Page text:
5 key people practices behind the successful digital transformation of DBS

5 key people practices behind the digital transformation of DBS

Successful digital transformation is all about people, according to Josh Bersin, who shares five important lessons about people practices from the digital transformation of DBS

Over the past several years, almost every company has experienced some form of digital transformation. I was recently in Singapore and spent some time with the Development Bank of Singapore (DBS), one of the most advanced digital banks in the world. As we’ve heard from many other companies, DBS’s digital transformation was not just about technology; it also encompassed culture, skills, and new models of work.

Let me share just a few of the important things DBS leaders learned about digital transformation.

5 keys to digital transformation success
First, work simplification was key. In order to digitise the business, the company had to simplify. Paul Cobban, the chief digital officer, told me his team conducted more than 200 workshops to reduce waste – wasted effort, redundant processes, and overlapping technologies. These workshops also encouraged people to rethink how work gets done and bring cross-functional teams together. Without this kind of “Marie Kondo” process to simplify, digitisation would only digitise “the existing mess.”

Second, the company invested heavily in new disciplines. DBS now practices customer science to monitor, diagnose, and improve customer experiences in real time. Not only do engineers and marketing people now understand behavioral science, the company put in place tools to monitor how customers move from place to place in their apps and websites. This required a new focus on small teams, cross-functional communication, and of course, data fluency and analytics.

“The most important thing we’ve learned is that successful transformation is all about people, making HR more important than ever”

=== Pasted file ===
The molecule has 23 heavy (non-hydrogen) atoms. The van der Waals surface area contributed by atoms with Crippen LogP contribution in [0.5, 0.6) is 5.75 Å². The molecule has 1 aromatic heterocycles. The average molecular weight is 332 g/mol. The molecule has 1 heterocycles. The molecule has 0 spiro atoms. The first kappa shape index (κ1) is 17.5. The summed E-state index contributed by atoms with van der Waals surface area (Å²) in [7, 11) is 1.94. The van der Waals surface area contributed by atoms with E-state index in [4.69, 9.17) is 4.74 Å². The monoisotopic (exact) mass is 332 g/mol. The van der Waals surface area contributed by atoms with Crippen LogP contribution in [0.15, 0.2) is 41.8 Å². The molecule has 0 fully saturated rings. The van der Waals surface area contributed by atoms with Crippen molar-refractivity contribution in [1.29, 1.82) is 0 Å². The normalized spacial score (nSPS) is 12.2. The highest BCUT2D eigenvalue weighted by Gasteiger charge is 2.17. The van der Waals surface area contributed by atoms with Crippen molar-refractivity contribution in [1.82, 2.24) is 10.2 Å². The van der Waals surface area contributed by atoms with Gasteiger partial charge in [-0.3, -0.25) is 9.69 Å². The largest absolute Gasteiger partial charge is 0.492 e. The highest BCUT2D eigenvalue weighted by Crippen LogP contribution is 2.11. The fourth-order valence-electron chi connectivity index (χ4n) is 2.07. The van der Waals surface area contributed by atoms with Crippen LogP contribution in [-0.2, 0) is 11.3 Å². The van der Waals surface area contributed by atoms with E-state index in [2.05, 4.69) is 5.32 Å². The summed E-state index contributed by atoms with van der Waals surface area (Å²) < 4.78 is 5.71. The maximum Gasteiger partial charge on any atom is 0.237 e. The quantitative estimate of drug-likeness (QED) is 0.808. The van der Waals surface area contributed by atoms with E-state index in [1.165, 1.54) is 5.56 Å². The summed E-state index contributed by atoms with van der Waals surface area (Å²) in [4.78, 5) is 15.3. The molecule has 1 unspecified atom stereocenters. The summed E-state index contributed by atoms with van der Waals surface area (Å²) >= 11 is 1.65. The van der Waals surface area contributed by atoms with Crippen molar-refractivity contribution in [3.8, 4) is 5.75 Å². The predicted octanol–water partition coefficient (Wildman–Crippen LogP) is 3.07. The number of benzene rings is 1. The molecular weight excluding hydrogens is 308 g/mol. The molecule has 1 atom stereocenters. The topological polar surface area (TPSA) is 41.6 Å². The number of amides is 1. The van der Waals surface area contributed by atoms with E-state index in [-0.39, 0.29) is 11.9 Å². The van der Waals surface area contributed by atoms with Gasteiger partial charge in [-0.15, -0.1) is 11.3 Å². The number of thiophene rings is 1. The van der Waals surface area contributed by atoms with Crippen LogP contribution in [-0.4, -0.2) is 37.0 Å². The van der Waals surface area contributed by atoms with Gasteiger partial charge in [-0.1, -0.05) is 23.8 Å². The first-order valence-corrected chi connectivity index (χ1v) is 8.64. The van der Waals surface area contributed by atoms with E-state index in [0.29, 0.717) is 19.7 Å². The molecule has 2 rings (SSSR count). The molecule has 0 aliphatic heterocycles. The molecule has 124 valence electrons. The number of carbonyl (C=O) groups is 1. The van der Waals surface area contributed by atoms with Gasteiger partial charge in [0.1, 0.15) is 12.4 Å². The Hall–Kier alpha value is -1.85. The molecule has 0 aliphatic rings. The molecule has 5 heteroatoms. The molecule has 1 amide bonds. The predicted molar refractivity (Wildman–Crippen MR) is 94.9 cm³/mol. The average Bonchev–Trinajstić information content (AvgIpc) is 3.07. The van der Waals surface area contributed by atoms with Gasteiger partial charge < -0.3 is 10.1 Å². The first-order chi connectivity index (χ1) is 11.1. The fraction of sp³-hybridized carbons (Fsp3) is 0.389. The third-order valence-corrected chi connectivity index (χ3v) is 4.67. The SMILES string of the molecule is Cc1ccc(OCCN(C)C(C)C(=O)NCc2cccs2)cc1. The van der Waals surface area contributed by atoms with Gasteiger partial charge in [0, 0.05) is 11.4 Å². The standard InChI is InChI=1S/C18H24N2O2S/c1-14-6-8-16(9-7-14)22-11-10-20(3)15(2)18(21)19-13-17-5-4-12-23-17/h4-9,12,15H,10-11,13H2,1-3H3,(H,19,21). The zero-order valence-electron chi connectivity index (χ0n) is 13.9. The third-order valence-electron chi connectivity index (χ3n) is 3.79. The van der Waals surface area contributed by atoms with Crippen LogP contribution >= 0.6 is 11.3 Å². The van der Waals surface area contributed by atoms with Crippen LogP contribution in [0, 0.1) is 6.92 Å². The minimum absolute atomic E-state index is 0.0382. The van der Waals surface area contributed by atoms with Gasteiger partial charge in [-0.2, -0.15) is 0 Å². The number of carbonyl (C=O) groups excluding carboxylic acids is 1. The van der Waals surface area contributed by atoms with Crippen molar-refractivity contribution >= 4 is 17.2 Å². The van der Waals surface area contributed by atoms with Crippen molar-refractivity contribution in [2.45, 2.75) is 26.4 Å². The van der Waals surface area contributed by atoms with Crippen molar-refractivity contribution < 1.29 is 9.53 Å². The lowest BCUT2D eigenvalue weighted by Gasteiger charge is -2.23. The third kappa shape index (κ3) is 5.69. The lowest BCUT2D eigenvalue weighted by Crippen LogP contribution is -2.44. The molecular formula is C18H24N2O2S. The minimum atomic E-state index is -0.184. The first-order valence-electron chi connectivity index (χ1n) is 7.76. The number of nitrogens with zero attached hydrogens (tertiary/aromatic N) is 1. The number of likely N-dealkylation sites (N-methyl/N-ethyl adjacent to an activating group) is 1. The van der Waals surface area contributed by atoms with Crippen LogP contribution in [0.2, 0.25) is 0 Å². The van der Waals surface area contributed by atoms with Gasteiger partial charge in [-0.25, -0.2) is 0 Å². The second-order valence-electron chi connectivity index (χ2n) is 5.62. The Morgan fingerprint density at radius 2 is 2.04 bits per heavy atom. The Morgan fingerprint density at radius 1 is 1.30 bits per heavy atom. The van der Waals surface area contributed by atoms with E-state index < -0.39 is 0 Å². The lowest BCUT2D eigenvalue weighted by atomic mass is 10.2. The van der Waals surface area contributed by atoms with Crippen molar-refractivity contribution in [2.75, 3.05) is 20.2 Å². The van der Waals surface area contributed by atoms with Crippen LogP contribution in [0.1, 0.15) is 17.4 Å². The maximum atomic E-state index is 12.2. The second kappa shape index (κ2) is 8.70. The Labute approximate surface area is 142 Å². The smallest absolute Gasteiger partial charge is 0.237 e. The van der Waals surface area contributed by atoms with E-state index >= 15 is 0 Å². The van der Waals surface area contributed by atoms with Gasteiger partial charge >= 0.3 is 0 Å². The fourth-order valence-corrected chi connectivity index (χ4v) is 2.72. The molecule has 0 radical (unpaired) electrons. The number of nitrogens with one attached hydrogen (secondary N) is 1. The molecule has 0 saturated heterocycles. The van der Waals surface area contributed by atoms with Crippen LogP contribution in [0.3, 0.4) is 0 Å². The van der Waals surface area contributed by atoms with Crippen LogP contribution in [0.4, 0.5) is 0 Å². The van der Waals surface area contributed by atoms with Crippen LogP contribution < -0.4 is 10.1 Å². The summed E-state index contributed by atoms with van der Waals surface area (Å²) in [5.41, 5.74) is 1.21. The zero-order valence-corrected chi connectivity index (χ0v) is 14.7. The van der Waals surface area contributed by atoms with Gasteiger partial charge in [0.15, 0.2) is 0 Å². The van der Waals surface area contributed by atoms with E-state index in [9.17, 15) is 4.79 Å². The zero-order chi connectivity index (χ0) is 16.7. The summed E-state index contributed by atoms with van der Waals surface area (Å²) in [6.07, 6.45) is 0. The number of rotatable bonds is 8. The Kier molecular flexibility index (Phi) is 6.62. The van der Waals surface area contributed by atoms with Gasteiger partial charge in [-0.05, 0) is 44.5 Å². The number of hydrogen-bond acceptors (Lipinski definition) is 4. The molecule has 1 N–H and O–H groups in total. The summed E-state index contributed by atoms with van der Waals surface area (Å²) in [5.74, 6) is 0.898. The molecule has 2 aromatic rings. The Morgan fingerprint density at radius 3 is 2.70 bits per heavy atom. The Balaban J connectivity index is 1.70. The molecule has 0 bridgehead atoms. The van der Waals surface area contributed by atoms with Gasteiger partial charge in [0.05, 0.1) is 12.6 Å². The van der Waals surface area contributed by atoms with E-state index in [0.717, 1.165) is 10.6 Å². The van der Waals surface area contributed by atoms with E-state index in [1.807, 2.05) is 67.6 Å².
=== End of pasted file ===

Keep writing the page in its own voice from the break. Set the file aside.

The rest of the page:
Third, the company focused on culture. As Paul puts it, leaders want DBS to be a 27,000-person startup. Its goal is to “make banking joyful,” which means empowering people, reducing hierarchy, and making everyone feel part of digital transformation. The company found that one of its biggest challenges was too many meetings (a common affliction everywhere). So, leaders eliminated most of them, and formally stopped HIPPO (highest paid person’s opinion) decision making. In other words, the company empowered employees to take ownership and work together.

Fourth, the company focused on internal skills sharing. DBS now has a program called Gandalf Scholars, which empowers anyone who is an expert to mentor and teach others. The company has external hacking groups to bring in startups to help the bank build new systems. And they’ve built internal academies and skills programs to help everyone learn.

Finally, DBS focused on building trust. Paul shared that psychological safety, challenge without worry, and a sense of trust are the new values that drive the business. These are principles badly needed in any company that is going through digital transformation, and for DBS they worked extremely well.

Today DBS is considered the best digital bank in the world, thanks to these practices, which, as you can see, are primarily about people.

Let me conclude with one more idea. You, as an HR professional, have to embrace these principles too. agile HR is now taking off, and everything we do in HR must be done in an agile way with a focus on making the company more agile. for more).

Yes, digital transformation is here. But the most important thing we’ve learned is that successful transformation is all about people, making HR more important than ever.

Image source: Depositphotos